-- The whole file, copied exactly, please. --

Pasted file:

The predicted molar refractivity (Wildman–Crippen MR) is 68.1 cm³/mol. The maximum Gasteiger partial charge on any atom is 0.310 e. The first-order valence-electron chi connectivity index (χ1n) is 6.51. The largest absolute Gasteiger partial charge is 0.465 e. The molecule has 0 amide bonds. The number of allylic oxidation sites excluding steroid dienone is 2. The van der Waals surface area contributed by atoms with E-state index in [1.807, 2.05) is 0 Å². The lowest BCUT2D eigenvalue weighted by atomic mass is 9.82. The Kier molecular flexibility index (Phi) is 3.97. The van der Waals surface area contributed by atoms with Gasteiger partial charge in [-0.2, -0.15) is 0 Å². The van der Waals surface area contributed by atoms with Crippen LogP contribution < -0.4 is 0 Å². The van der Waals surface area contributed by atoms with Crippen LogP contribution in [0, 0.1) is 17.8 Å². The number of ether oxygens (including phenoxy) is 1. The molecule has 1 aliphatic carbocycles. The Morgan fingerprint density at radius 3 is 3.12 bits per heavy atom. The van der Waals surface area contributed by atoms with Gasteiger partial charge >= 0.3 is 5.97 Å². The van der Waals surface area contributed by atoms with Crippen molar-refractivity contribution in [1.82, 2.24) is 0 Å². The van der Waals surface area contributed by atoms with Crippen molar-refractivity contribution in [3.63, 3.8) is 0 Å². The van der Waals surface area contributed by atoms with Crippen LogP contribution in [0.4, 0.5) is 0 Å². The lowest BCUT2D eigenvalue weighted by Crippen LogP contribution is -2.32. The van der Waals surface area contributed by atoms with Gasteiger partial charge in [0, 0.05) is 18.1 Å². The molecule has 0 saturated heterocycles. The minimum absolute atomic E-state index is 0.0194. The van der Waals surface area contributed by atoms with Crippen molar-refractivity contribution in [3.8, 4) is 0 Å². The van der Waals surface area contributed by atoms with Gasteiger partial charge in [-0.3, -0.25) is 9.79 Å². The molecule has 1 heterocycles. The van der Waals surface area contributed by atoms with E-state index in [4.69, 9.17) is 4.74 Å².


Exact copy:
The predicted molar refractivity (Wildman–Crippen MR) is 68.1 cm³/mol. The maximum Gasteiger partial charge on any atom is 0.310 e. The first-order valence-electron chi connectivity index (χ1n) is 6.51. The largest absolute Gasteiger partial charge is 0.465 e. The molecule has 0 amide bonds. The number of allylic oxidation sites excluding steroid dienone is 2. The van der Waals surface area contributed by atoms with E-state index in [1.807, 2.05) is 0 Å². The lowest BCUT2D eigenvalue weighted by atomic mass is 9.82. The Kier molecular flexibility index (Phi) is 3.97. The van der Waals surface area contributed by atoms with Gasteiger partial charge in [-0.2, -0.15) is 0 Å². The van der Waals surface area contributed by atoms with Crippen LogP contribution < -0.4 is 0 Å². The van der Waals surface area contributed by atoms with Crippen LogP contribution in [0, 0.1) is 17.8 Å². The number of ether oxygens (including phenoxy) is 1. The molecule has 1 aliphatic carbocycles. The Morgan fingerprint density at radius 3 is 3.12 bits per heavy atom. The van der Waals surface area contributed by atoms with Gasteiger partial charge >= 0.3 is 5.97 Å². The van der Waals surface area contributed by atoms with Crippen molar-refractivity contribution in [1.82, 2.24) is 0 Å². The van der Waals surface area contributed by atoms with Crippen molar-refractivity contribution in [3.63, 3.8) is 0 Å². The van der Waals surface area contributed by atoms with Crippen LogP contribution in [0.4, 0.5) is 0 Å². The lowest BCUT2D eigenvalue weighted by Crippen LogP contribution is -2.32. The van der Waals surface area contributed by atoms with Gasteiger partial charge in [0, 0.05) is 18.1 Å². The molecule has 0 saturated heterocycles. The minimum absolute atomic E-state index is 0.0194. The van der Waals surface area contributed by atoms with Crippen molar-refractivity contribution in [3.8, 4) is 0 Å². The van der Waals surface area contributed by atoms with Gasteiger partial charge in [-0.3, -0.25) is 9.79 Å². The molecule has 1 heterocycles. The van der Waals surface area contributed by atoms with E-state index in [4.69, 9.17) is 4.74 Å².